Hockerton’s electricity goes carbon neutral! By the end of November the community owned turbine had produced 221 220 kWh which roughly equals the electrical consumption of the village in a whole year. Looked at another way, Sustainable Hockerton Limited (SHL) have saved the emission of 125 tonnes of carbon dioxide into the atmosphere. The impact is small on a national scale but massive on a local one! Congratulations to all concerned!
The tenants of one house have now been back in their home for 2 weeks, and we’ve taken a look at their energy use over that period.
Their total energy consumption is averaging at 11.93kWh/day. At that rate, their annual consumption will be 4,356kWh. However, the heaters are on at the moment – averaging 2.27kWh/day (pretty low!) – so we’re hoping the annual use will be lower than this, as these will not be on all year. It will also probably require more heating this winter as the house has been a building site for 6 months, and not able to build up a store of solar energy from the summer.
So how does this compare to their previous energy use? Well, looking at 18 months of bills prior to the retrofit, they were averaging 3,241kWh/yr of electricity and 18,972kWh/yr of gas.
So down from an annual energy consumption of 22,213kWh to 4,356kWh – not a bad start; long may it continue …
We have now completed the retrofit of the houses, and hopefully you’ll agree they’re looking great.
The existing tenants of number 30, Mr & Mrs Morton, have already moved back in and are enjoying their new home. Newark and Sherwood Homes are advertising for tenants for number 28, which was previously void.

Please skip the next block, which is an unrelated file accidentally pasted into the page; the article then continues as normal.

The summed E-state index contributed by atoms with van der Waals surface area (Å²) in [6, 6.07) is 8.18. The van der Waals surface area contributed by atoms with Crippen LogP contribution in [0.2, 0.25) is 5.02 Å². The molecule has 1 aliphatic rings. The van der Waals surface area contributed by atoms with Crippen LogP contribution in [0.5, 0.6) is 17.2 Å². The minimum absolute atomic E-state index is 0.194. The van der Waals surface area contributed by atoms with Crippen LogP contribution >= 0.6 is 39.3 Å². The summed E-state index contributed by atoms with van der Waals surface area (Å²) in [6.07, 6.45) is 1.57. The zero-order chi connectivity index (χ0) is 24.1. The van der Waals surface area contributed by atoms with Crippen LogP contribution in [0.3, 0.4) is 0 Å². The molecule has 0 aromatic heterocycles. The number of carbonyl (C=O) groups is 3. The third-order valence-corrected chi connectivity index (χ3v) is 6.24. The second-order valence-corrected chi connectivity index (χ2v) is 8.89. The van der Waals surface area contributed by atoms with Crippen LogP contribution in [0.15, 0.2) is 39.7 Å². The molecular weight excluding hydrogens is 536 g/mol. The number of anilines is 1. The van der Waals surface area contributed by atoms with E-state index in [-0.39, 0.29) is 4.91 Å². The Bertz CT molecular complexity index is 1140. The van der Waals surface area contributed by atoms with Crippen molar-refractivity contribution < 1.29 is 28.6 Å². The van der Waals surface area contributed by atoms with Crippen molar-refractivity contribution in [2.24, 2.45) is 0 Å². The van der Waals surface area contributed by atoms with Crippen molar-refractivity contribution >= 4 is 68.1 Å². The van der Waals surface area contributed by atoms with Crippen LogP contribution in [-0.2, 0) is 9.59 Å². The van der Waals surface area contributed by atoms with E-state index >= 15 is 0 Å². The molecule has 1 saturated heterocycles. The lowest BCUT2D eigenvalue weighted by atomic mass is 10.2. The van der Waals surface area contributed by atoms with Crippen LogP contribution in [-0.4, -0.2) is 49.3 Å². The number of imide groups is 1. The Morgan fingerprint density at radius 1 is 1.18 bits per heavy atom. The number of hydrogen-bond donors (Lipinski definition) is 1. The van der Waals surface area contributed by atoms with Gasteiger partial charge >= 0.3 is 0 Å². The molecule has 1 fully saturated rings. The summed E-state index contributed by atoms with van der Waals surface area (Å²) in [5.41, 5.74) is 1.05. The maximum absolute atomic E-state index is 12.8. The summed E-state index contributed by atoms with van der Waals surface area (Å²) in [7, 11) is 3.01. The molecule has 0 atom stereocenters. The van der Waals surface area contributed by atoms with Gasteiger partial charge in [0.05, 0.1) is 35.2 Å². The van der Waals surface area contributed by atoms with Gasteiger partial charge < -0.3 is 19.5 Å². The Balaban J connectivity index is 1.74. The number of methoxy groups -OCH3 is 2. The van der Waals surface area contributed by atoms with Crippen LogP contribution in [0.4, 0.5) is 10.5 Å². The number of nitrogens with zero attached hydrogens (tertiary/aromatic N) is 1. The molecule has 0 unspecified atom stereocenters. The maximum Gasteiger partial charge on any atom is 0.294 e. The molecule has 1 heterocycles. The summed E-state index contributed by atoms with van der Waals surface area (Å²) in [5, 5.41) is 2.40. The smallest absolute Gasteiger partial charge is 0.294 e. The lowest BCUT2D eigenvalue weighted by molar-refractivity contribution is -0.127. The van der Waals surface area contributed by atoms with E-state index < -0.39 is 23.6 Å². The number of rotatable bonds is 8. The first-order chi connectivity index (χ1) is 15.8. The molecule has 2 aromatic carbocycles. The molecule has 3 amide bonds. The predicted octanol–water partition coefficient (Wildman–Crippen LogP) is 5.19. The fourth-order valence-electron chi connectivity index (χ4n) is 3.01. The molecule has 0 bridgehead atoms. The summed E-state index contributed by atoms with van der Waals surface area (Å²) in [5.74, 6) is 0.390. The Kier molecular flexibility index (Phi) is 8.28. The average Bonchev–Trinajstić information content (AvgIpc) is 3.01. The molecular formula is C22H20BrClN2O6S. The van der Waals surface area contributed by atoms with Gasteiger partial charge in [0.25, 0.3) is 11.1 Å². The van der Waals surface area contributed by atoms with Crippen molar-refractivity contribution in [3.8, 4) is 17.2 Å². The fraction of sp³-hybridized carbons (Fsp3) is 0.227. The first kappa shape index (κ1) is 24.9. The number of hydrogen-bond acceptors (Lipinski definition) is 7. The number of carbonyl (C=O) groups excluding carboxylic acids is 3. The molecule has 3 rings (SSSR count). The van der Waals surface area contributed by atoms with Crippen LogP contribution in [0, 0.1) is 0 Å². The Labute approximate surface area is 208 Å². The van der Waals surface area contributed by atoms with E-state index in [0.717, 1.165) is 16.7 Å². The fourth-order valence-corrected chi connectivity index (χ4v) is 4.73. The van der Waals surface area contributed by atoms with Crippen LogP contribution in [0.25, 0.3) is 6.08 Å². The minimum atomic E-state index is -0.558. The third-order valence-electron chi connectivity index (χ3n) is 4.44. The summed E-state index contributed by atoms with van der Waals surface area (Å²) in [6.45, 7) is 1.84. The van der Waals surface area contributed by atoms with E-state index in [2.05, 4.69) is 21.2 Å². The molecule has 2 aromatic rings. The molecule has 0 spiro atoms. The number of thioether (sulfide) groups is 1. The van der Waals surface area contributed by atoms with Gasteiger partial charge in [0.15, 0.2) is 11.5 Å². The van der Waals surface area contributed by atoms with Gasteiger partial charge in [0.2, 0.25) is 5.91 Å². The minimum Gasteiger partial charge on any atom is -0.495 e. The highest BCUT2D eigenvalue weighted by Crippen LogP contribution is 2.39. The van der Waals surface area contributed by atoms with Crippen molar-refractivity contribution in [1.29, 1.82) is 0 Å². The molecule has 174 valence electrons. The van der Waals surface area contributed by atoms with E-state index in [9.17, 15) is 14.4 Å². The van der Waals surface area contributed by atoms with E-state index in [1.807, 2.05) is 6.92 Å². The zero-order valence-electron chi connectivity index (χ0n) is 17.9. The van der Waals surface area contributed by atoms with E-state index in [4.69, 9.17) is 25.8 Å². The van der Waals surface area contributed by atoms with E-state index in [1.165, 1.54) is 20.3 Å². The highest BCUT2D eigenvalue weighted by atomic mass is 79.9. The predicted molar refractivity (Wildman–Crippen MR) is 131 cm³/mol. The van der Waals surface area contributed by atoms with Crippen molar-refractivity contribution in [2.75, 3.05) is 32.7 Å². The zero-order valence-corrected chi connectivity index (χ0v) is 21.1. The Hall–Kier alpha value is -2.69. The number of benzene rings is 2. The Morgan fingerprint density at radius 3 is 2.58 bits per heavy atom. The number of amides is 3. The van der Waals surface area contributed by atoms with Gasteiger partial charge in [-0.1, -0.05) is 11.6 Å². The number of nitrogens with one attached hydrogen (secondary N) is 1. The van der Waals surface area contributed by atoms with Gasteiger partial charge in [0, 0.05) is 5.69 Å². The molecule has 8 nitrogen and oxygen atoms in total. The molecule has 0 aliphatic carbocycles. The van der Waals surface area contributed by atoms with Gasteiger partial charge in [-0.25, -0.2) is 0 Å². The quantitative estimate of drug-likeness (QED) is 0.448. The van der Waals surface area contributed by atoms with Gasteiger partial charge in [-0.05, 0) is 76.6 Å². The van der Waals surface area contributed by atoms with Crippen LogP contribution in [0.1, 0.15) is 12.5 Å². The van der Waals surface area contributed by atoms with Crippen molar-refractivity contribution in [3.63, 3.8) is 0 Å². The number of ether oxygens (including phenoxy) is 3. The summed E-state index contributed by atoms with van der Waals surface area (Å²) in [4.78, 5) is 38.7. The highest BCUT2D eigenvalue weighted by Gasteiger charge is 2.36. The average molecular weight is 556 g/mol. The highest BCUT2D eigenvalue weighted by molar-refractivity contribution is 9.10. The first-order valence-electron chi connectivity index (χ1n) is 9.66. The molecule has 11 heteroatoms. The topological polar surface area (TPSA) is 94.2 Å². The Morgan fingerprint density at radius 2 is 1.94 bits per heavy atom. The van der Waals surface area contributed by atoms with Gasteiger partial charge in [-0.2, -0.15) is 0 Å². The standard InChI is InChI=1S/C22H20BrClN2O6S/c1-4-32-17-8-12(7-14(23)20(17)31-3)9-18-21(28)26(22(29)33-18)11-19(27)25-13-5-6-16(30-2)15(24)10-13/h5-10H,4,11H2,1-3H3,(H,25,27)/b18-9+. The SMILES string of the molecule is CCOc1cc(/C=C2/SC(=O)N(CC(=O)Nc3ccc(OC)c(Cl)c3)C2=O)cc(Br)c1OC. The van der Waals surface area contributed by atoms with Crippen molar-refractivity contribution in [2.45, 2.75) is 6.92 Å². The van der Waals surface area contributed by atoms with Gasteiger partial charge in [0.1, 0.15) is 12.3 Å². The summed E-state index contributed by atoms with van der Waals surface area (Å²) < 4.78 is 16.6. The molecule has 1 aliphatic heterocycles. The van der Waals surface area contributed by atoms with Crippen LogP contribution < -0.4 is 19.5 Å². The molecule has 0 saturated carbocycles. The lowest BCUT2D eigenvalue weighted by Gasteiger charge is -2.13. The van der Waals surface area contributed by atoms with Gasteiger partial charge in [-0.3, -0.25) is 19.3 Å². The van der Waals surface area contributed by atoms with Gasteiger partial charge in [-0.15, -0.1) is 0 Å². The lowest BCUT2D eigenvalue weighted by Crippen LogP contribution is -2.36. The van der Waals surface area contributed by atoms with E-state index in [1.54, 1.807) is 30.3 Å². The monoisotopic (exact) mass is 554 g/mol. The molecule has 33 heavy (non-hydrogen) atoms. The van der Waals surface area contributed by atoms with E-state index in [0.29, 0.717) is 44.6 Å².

The houses will now be monitored for 2 years to see how they really perform. The monitoring includes:
- Temperature and relative humidity in 3 rooms of the house (sitting room, bedroom 1 & bedroom 2)
- External temperature
- CO2 level in the sitting room
- Total water and electricity consumption
- Electricity consumption on 8 individual sub-circuits
All this data is being monitored automatically and transmitted to a central database at 5 minute intervals, and we can view it real-time via a website.
We are also hoping to do additional monitoring on the properties, and are in discussion with a couple of universities about the possibiliity of collaborating on this.
We hope you’ve enjoyed our blog so far, and watch this space for more news of post occupancy evaluation …
The generally recommeded level of loft insulation, and that provided in most new build houses today, is 250-300mm. The houses already had about 250mm of insulation in the loft, but we have topped that up to between 600-700mm. In addition, we have then sealed the loft hatch so that occupants cannot then compact the insulation by storing lots of belongings on top of it; if loft insulation is compacted, a lot of the benefit of the insulation is lost – it restricts heat transfer because of the air pockets within the fibres.
Although there is no access to the loft, the houses now additional storage areas in the sun space and porch.
The hot water in the houses is provided by a super-insulated thermal store heated with an electric immersion heater. A thermal store is like a traditional hot water cylinder, but the key difference is that the hot water in the cylinder is not the hot water used, instead it simply acts as a heat storage mechanism, hence the term thermal store. The hot water delivered to taps and showers, is actually cold water directly from the mains supply, which is then passed through a large copper coil (heat exchanger) within the thermal store, and in doing so extracts energy from the hot water in the store to heat it. As the water in the cylinder is not being used directly, it does not need to be heated to 60 degrees to kill legionella bacteria; instead it can be kept at aorund 45 degrees, significantly reducing energy consumption. The hot water delivered is around 40 degrees, more than adequate for washing and showering.